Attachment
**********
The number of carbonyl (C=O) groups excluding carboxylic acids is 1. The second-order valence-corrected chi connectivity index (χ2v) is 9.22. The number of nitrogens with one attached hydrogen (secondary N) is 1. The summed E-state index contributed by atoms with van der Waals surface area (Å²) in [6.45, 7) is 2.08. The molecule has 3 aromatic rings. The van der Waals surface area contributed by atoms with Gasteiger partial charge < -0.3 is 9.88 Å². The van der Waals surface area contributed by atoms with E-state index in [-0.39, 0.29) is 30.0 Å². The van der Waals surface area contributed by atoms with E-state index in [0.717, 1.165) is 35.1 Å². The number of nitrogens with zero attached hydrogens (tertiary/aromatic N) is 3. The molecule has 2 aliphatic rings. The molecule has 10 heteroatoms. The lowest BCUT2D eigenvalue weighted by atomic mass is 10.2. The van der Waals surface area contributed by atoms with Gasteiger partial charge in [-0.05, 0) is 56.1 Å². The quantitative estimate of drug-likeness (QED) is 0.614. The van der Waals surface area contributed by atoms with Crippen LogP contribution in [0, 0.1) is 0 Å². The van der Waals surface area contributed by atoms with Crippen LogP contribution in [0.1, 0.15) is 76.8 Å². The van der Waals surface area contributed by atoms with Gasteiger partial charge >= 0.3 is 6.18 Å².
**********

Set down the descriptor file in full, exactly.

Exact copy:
The number of carbonyl (C=O) groups excluding carboxylic acids is 1. The second-order valence-corrected chi connectivity index (χ2v) is 9.22. The number of nitrogens with one attached hydrogen (secondary N) is 1. The summed E-state index contributed by atoms with van der Waals surface area (Å²) in [6.45, 7) is 2.08. The molecule has 3 aromatic rings. The van der Waals surface area contributed by atoms with Gasteiger partial charge < -0.3 is 9.88 Å². The van der Waals surface area contributed by atoms with E-state index in [-0.39, 0.29) is 30.0 Å². The van der Waals surface area contributed by atoms with E-state index in [0.717, 1.165) is 35.1 Å². The number of nitrogens with zero attached hydrogens (tertiary/aromatic N) is 3. The molecule has 2 aliphatic rings. The molecule has 10 heteroatoms. The lowest BCUT2D eigenvalue weighted by atomic mass is 10.2. The van der Waals surface area contributed by atoms with Gasteiger partial charge in [-0.05, 0) is 56.1 Å². The quantitative estimate of drug-likeness (QED) is 0.614. The van der Waals surface area contributed by atoms with Crippen LogP contribution in [0, 0.1) is 0 Å². The van der Waals surface area contributed by atoms with Crippen LogP contribution in [0.1, 0.15) is 76.8 Å². The van der Waals surface area contributed by atoms with Gasteiger partial charge >= 0.3 is 6.18 Å².